A petition created on change.org that has been signed by more than 600,000 people is urging people to cancel their Netflix subscriptions, after backlash over a French film called ‘Cuties, the content of which many are terming as inappropriate.
“From Cuties to Big Mouth to other movies mocking religions and exploiting children, Netflix is no longer the family friendly streaming service I once believed it to be!” the petition says. A separate petition, titled “Petition to remove Cuties from Netflix”, has been signed by more than 350,000 people.
#CancelNetflix that is trending on social media is a variant of the phrase ‘Cancel Culture‘, mentioned in the Merriam Webster’s series called “Words We’re Watching”, which includes words that are increasingly in use but have not yet met their criteria for entry. According to the dictionary, “Cancel is getting a new use. Canceling and cancel culture have to do with the removing of support for public figures in response to their objectionable behavior or opinions. This can include boycotts or refusal to promote their work.”
What is the controversy about?
The film that won the directing award at the Sundance Film Festival earlier this year, started getting noticed when Netflix started promoting the film towards the end of August. In its promotions, the streaming platform used a poster in which an 11-year-old girl, who is the lead character of the film, can be seen wearing short shorts and a metallic crop top along with a few other girls in the background. The now-deleted description that Netflix initially used read: Amy (the lead) “becomes fascinated with a twerking dance crew” and “starts to explore her femininity, defying her family’s traditions”.
Subsequently, a Twitter thread about the film became viral after it was posted on August 20 and described the ways in which the film was problematic. In the thread, the user pointed out that “minors shouldn’t be sexualised like this”. “And the fact that this is a black girl lead makes this even worse…”.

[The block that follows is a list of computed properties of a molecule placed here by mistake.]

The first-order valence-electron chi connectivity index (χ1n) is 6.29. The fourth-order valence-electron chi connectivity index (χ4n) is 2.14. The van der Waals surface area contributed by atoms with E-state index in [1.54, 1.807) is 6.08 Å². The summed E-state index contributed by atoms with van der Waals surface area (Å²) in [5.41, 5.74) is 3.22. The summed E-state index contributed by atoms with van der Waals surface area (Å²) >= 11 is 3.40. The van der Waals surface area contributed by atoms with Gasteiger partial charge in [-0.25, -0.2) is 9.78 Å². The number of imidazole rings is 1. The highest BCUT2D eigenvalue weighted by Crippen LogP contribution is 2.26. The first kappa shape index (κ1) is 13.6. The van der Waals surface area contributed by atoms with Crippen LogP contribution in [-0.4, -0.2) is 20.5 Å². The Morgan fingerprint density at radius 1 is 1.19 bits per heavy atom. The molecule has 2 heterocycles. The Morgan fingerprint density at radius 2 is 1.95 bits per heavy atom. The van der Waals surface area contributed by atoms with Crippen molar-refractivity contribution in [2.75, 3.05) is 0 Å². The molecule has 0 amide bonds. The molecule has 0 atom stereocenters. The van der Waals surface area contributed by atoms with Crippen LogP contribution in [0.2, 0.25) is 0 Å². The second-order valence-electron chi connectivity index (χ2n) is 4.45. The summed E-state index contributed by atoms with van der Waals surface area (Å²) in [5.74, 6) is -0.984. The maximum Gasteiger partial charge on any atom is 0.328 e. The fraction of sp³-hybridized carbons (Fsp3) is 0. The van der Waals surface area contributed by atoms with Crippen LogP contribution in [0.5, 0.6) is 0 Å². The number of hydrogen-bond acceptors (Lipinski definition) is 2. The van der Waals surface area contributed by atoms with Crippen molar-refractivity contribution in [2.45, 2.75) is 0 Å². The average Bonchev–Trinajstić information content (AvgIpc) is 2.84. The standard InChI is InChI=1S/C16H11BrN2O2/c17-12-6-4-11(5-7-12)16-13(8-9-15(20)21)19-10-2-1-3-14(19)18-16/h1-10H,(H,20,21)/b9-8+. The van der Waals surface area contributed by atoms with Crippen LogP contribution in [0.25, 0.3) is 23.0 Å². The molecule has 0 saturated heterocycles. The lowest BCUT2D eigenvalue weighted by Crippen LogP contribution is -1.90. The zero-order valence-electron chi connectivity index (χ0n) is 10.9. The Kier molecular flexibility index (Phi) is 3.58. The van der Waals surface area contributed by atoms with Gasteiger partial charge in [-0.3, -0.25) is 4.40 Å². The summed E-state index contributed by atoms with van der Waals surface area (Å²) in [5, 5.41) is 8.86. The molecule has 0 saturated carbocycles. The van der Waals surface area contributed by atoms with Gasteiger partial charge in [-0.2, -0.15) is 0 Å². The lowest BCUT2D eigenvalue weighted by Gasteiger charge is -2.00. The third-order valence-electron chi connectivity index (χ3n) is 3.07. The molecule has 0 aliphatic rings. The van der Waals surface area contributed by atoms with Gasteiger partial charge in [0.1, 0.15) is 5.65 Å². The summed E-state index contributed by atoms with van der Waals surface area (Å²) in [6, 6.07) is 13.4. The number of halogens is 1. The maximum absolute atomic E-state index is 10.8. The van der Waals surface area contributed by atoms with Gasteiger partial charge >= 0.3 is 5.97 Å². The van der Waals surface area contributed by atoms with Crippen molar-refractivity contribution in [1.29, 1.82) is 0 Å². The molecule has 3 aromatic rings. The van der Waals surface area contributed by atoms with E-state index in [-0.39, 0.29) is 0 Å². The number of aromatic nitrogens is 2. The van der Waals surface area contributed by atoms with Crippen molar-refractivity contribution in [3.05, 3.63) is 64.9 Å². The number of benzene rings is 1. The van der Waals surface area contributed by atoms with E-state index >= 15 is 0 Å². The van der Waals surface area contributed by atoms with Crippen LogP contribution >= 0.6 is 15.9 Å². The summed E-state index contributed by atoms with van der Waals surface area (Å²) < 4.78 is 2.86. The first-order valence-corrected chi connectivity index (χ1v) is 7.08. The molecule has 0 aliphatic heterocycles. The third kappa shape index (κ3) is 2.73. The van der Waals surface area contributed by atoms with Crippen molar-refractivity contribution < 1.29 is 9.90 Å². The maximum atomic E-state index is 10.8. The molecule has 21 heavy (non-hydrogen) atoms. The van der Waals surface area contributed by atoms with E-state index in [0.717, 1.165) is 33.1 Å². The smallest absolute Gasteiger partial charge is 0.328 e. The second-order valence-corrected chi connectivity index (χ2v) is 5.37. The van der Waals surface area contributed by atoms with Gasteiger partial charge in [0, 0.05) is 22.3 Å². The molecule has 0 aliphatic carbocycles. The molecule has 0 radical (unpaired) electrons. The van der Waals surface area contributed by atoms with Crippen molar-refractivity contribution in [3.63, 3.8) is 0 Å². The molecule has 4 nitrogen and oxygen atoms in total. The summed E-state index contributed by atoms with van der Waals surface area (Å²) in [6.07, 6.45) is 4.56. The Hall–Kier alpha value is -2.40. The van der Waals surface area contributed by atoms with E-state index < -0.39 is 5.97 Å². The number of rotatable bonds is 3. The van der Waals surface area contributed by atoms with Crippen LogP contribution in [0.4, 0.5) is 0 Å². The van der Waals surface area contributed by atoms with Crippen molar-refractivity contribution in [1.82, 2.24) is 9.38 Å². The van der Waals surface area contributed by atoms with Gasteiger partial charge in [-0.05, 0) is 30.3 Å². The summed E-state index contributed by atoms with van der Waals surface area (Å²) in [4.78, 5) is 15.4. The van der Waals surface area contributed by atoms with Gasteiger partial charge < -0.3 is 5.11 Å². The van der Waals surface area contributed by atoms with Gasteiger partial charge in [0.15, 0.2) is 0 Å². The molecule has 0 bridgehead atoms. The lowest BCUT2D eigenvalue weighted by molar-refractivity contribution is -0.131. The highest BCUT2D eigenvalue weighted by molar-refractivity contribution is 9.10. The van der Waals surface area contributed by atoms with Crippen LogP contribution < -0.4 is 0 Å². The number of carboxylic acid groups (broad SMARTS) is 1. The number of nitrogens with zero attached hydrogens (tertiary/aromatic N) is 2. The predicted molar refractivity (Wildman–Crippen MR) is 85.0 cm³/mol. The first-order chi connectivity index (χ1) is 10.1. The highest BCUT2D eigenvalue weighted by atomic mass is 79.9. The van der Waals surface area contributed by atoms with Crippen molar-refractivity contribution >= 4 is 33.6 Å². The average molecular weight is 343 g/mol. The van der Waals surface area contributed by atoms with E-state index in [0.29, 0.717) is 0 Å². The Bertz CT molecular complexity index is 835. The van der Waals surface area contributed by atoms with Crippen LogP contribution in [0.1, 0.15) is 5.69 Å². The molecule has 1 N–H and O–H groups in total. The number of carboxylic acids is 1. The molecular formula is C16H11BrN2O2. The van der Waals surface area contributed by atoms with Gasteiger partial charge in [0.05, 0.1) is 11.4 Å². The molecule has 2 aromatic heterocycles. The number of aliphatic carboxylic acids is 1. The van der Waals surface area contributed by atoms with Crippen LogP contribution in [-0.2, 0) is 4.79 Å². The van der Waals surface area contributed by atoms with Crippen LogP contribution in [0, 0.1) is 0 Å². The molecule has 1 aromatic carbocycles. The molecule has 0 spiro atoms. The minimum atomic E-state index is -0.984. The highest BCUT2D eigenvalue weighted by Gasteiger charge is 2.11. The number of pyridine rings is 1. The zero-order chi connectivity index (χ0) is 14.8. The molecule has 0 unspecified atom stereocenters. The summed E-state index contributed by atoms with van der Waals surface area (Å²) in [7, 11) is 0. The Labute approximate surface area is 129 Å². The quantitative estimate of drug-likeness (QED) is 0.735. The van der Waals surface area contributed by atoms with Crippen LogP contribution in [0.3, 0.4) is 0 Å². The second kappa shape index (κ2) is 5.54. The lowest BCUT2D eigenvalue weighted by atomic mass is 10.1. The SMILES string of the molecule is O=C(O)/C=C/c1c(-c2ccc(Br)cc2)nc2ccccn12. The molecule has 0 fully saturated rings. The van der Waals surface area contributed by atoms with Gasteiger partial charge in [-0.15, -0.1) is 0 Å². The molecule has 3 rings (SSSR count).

“#CancelNetflix” started trending on social media soon after as users started voicing their displeasure at the contents of the film that many likened to child porn. Others have pointed out that the fact that the film is meant for those in the 18+ age group is problematic considering the story itself is about an 11-year old girl.
The second petition on change.org says the following, “This movie/show is disgusting as it sexualizes an ELEVEN year old for the viewing pleasure of pedophiles and also negatively influences our children! There is no need for this kind of content in that age group, especially when sex trafficking and pedophilia are so rampant! There is no excuse, this is dangerous content!”.
The current description for the movie reads, “Eleven-year-old Amy starts to rebel against her conservative family’s traditions when she becomes fascinated with a free-spirited dance crew.”
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What is the film about?
The French film, which is the debut feature of writer and director Maïmouna Doucouré, is a story about an 11-year-old who joins a dance group called “Cuties” in a bid to escape family dysfunction. The Sundance website describes the film as a “spirited film” that “depicts the tweens’ youthful energy and vulnerabilities while exploring their fumbling eagerness to be identified as sexualized.”
What has been Netflix’s response?
After the social media backlash, Netflix changed the poster and description for the film and issued an apology on September 20. “We’re deeply sorry for the inappropriate artwork that we used for Mignonees/Cuties. It was not OK, nor was it representative of this French film which won an award at the Sundance. We’ve now updated the pictures and description.”
We’re deeply sorry for the inappropriate artwork that we used for Mignonnes/Cuties. It was not OK, nor was it representative of this French film which won an award at Sundance. We’ve now updated the pictures and description.
— Netflix (@netflix) August 20, 2020
However, some have pointed out on Twitter that changing the artwork and description isn’t enough, since the premise of the film is “disturbing” and have called for a ban on the film.
What have critics said?
The film released on Netflix US on September 9 and some critics have pointed out that many people who are offended by the film’s contents have only referred to the description and artwork since at the time when the backlash started, the film hadn’t been released.
Vulture’s film critic Alison Willmore said on Twitter: “So… Netflix bought Maïmouna Doucouré’s MIGNONNES, gave it a misleading poster and summary, and now people are review-bombing it sight unseen on IMDb and Google and petitioning for it to be removed?”
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